In looking at the Old Testament law, divorce was allowed and not specifically called a sin. However, God does say He hates divorce and that alone should give us pause and reason to be careful in how we deal with this topic.
With this in mind, we would like to share some thoughts about the marriage covenant, what breaks the marriage covenant, and some thoughts on God’s heart about marriage and divorce. This is not the be-all, end-all article about divorce, just a starting point for consideration and discussion.
First, we need to understand that marriage is a covenant, not a contract. A contract can have loopholes, can be broken by mutual agreement, and usually expires or must be renewed after a specified time. A covenant is very different. It is intended to continue as long as those who have entered into it are alive, it cannot be broken by mutual agreement, and there are no loopholes.
Back in the day, violating the terms of a covenant resulted in death (thankfully we now live under grace). This was the punishment for adultery (for men and women) given to the Jews by God. The death of the one who had broken the covenant left no doubt that the covenant had ended and the person who was still alive was no longer bound by the covenant.
Part of the confusion for those of us in Western societies is that we have a legal marriage contract in addition to a spiritual marriage covenant. God is not bound by our human laws and how the law views a couple may not reflect how God views them. If the covenant has been broken, then a divorce decree is merely a legal representation of a spiritual reality that has already occurred. However, if the covenant has not been broken, then a divorce decree does not change the fact that God sees the couple as married.
Jesus said that sexual sin breaks a covenant. In Matthew 19:9 Jesus says “And I say to you, whoever divorces his wife, except for sexual immorality, and marries another, commits adultery; and whoever marries her who is divorced commits adultery.” The Greek word translated as sexual immorality there is porneia. Other versions translate this as “fornication” “immorality” “unfaithfulness” “whoredom” “lewdness” “loss of her virtue” and “unchastity”; but none of these gives the full meaning of the Greek word.
Porneia originally referred to prostitution, but the word was used by Christians of the first century to cover all sexual sin. In Matthew 15:19 Jesus is giving a list of sins which come from the heart, and that list includes both the Greek word for adultery (moicheia) and porneia. The Apostle Paul likewise uses both words in his list of “works of the flesh” found in Galatians 5:19. Porneia can include adultery, but it obviously means much more. In Acts 15:29 when the Jews are giving a list of things that the Gentiles should avoid, porneia is among them. This was not simply a command against fornication or adultery, but a warning against all sexual sin.
In 1 Corinthians 7:15 Paul seems to indicate that abandonment by an unbelieving spouse breaks the covenant.
Beyond sexual sin and abandonment, there are no scriptures which specifically address breaking the marriage covenant, so we have to reason a bit.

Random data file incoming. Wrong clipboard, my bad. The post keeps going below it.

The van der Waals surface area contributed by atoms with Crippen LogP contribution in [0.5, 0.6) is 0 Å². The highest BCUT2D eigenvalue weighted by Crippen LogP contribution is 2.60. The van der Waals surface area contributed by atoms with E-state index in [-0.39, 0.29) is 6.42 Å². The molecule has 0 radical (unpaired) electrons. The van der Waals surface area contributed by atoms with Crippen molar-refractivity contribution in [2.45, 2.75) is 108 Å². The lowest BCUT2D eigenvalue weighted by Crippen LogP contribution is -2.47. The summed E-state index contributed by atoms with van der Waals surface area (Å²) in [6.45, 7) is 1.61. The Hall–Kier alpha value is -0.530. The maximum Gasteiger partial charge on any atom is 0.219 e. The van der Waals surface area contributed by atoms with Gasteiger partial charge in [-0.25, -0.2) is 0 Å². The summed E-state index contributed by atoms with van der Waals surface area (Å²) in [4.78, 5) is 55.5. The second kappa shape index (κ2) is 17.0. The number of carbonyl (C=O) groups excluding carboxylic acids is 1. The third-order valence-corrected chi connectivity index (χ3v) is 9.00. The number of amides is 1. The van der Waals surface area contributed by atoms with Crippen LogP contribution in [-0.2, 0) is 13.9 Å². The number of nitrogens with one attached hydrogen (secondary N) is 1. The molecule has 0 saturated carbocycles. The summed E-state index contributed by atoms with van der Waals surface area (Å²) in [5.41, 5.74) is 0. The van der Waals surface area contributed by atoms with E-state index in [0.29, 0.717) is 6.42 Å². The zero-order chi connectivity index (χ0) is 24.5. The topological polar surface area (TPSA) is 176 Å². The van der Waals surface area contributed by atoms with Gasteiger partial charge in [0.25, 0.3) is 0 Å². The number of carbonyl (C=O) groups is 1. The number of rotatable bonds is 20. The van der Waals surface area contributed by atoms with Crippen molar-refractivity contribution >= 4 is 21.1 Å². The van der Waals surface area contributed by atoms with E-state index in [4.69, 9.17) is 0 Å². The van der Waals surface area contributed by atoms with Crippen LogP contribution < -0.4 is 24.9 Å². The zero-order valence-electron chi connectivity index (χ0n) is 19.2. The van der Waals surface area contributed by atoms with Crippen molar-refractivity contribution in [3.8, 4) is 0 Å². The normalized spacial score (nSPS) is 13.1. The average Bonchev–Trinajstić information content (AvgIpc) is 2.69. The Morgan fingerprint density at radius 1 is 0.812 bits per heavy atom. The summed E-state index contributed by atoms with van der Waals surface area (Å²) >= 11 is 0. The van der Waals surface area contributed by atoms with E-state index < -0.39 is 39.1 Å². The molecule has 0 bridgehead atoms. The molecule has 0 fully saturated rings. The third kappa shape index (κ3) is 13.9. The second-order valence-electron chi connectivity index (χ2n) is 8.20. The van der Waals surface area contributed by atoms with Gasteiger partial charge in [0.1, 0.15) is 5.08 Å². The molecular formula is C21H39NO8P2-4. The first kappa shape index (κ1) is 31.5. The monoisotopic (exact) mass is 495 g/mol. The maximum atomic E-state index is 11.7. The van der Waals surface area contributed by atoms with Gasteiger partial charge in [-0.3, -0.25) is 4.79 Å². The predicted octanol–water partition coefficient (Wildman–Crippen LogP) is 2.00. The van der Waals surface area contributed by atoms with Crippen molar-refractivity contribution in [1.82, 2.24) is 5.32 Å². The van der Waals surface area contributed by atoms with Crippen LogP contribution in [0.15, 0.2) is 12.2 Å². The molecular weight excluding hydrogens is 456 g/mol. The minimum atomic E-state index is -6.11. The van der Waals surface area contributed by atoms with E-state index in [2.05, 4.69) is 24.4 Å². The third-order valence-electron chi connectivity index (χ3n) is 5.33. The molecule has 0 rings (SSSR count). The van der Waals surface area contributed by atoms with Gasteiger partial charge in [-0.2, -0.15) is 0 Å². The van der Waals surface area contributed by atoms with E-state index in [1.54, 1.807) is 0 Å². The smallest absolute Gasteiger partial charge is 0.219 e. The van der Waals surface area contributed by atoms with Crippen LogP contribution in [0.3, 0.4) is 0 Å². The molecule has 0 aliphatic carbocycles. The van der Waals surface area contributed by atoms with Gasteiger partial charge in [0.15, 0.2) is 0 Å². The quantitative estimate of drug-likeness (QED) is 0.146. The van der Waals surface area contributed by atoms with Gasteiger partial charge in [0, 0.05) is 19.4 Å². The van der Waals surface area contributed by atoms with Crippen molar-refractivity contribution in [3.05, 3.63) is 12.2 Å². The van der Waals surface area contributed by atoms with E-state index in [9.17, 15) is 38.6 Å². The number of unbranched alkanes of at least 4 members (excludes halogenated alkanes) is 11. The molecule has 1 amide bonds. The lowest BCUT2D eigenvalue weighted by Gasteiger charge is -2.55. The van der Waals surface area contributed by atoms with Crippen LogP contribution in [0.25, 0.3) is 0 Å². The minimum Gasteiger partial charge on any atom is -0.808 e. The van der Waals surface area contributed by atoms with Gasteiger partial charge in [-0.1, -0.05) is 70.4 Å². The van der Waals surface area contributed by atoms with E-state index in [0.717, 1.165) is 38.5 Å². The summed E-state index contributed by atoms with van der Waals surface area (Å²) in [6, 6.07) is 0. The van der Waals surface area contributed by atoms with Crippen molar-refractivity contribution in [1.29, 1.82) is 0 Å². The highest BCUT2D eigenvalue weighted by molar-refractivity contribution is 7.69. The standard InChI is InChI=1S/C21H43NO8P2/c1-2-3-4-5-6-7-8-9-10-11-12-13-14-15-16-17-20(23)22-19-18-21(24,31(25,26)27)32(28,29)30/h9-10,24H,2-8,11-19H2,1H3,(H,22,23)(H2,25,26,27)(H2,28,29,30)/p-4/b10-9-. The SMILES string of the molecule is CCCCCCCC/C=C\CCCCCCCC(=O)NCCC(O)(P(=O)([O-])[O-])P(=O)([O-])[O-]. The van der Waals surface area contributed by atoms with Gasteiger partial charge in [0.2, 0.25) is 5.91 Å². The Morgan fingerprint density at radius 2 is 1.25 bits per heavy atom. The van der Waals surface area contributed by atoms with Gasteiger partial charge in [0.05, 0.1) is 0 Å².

When a covenant is made, the terms and promises of the covenant are stated. What is the couple promising when they marry? They promise to care for each other and show each other respect. The husband promises to provide for his wife and for their children – this includes not only providing for physical needs, but also for mental, emotional, and spiritual needs. Likewise, the wife promises to meet her husband’s needs. Marriage also includes a promise of sexual fidelity. This is not just a promise to not have sex elsewhere but is also a promise to have sex within the marriage.
It could seem that violating any of those promises in any way could be a case of breaking the covenant. Dr. Laura gives the “4 A’s” of divorce as adultery, abuse, addiction, abandonment. Certainly, each of these can be a serious sin and a very real danger to the spouse and any children. In some situations, such sins would break the covenant.
There is another covenant breaker which is seldom mentioned, and rather controversial. In 1 Corinthians 7 Paul tells us that it is a sin to refuse our spouse sexually. In the Old Testament men are specifically commanded to meet their wives’ sexual needs (as well as provide her with clothes and food), and in Jewish civil law sexual refusal was a valid reason for divorce and remarriage even if the couple had children. It seems to us that the word porneia includes sexual refusal and as such forced abstinence could be a valid reason for divorce according to Jesus. What we are talking about here is not a difference of sex drive which results in one spouse saying “no” on occasion, but to an ongoing rejection of sex which results in little or no sex.
In 1 Corinthians 7 Paul makes it clear that many do not have the ability to resist sexual sin without a spouse to meet their sexual needs. In 1 Timothy 5:11 Paul says that widows under the age of 60 should not make a pledge of celibacy because they will become so sexually desirous that they will set aside their commitment. Based on these things, we begin to understand why divorce for forced sexual abstinence would be allowed.
Of course, there needs to be a real effort to work on sexual issues, and the person who is being refused needs to make sure that s/he is not doing things that make it difficult or impossible for their spouse to be sexual with them. Demanding the inclusion of porn or fetishes in the marriage bed would rightly bring sexual refusal. Emotional rejection, extreme manipulation, and open disrespect will also lead to a situation where it’s impossible to want or enjoy sex.